Dear Apple – may we pay?

Update (Feb 7): Updated the estimated number of iPhones in Iceland in light of more reliable data.

As stated before: I live in a small country, nobody wants my money.

In the couple of years since I wrote that post, I’ve been watching in awe as my fellow Icelanders – and in fact a lot of people all over the world – have been going to great lengths to pay Apple money for products that are not supported here.

The two main products in question are iTunes credits and the iPhone.

  • iTunes: Iceland is not an iTunes country, and after the ongoing row with the Norwegians, I’ve heard that Apple is even more reluctant than before in entering more markets. This comes down to licenses and slight variations in the way laws are structured and the way the RIAA counterparts in each country interprets them and acts on the behalf of rightholders. With the wealth of illegal alternatives out there, one would assume that people would just ignore iTunes and use some of the P2P programs.

    But – no – Apple has done so well in the marketing and implementation of the iTunes / iPod ecosystem that Icelanders are going to great lengths to buy songs in the iTunes store anyway. The two most used methods are:

    1. registering a secondary address for your credit card in the US, then sign up for a PayPal account with that same address and use that PayPal account as a payment method in iTunes
    2. buying prepaid iTunes credit from online stores such as iTuneShop or even eBay.

    The interesting thing is that a song that you buy this way is just as illegal under Icelandic law as the one you’d download using a P2P program. Apple has no right to sell songs in Iceland and the song you bought is at best licensed to you in the markets were iTunes operates. Strictly, it might even only be licensed for you to listen to it in the US!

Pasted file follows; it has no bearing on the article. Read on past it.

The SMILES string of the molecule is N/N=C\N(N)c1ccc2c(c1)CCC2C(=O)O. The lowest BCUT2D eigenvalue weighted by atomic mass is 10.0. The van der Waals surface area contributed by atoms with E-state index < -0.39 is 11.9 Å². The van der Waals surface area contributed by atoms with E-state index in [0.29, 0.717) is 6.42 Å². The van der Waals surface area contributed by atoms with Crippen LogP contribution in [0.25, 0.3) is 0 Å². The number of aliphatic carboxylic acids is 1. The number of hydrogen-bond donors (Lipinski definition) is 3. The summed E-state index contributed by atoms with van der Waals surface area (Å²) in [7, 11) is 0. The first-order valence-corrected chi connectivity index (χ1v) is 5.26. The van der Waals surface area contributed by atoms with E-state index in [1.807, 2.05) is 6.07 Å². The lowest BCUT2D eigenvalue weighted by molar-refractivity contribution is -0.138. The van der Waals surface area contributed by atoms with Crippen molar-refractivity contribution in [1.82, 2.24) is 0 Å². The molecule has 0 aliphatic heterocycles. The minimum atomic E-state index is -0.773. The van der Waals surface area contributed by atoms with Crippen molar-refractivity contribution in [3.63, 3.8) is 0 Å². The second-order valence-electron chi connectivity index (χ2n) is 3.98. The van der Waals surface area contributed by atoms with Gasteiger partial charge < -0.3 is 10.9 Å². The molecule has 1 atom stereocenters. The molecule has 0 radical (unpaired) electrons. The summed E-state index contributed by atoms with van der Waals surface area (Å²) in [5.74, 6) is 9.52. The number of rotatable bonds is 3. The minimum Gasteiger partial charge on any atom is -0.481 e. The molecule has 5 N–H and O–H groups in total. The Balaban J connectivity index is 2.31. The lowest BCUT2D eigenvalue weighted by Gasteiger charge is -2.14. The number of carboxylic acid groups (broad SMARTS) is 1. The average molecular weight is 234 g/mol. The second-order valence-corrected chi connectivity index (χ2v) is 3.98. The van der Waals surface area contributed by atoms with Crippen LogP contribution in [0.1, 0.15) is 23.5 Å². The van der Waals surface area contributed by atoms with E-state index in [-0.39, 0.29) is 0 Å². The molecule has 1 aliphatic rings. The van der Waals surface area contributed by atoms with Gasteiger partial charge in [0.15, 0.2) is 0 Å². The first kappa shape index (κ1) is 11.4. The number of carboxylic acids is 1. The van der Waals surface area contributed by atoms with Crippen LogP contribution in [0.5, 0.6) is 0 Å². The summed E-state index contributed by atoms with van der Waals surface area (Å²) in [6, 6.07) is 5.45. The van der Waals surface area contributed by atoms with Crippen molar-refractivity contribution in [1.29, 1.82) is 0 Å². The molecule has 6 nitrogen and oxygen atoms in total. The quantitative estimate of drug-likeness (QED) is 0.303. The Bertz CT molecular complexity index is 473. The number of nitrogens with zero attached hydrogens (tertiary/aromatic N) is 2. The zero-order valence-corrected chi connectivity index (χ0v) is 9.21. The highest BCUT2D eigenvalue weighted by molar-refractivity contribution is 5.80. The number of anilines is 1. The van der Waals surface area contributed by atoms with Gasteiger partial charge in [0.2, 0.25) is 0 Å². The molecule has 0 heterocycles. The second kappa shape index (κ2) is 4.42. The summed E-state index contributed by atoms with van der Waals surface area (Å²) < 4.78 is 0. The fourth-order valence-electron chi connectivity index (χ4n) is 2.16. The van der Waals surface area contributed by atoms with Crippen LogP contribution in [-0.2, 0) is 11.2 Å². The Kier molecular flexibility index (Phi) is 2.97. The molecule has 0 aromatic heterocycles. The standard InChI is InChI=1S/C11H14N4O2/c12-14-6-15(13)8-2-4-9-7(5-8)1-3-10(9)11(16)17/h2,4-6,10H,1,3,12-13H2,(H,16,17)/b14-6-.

• iPhone: This is the same story as elsewhere in the world. People here are buying the phones abroad, bringing them in and then finding various ways to make them work. An educated guesstimate would be that there are somewhere north of 500 1400 iPhones already in the Icelandic market. That could be as much as 1% is around 2% of the entire handset market here in the 7 months since the phone was launched in the US! All of these phones are bought full price, but obviously Apple is not getting their share in the mobile subscriptions and data revenues.

Of course, the sales of these two products in this tiny market alone doesn’t matter at all to Apple’s bottom line. The lesson here is that when people are going to great lengths to overcome your obstacles and pay you money, you must be doing something right.

On the other hand when you’re making obstacles for people that would happily pay you in the first place, you must be doing something wrong.

So: Dear Apple – may we pay?

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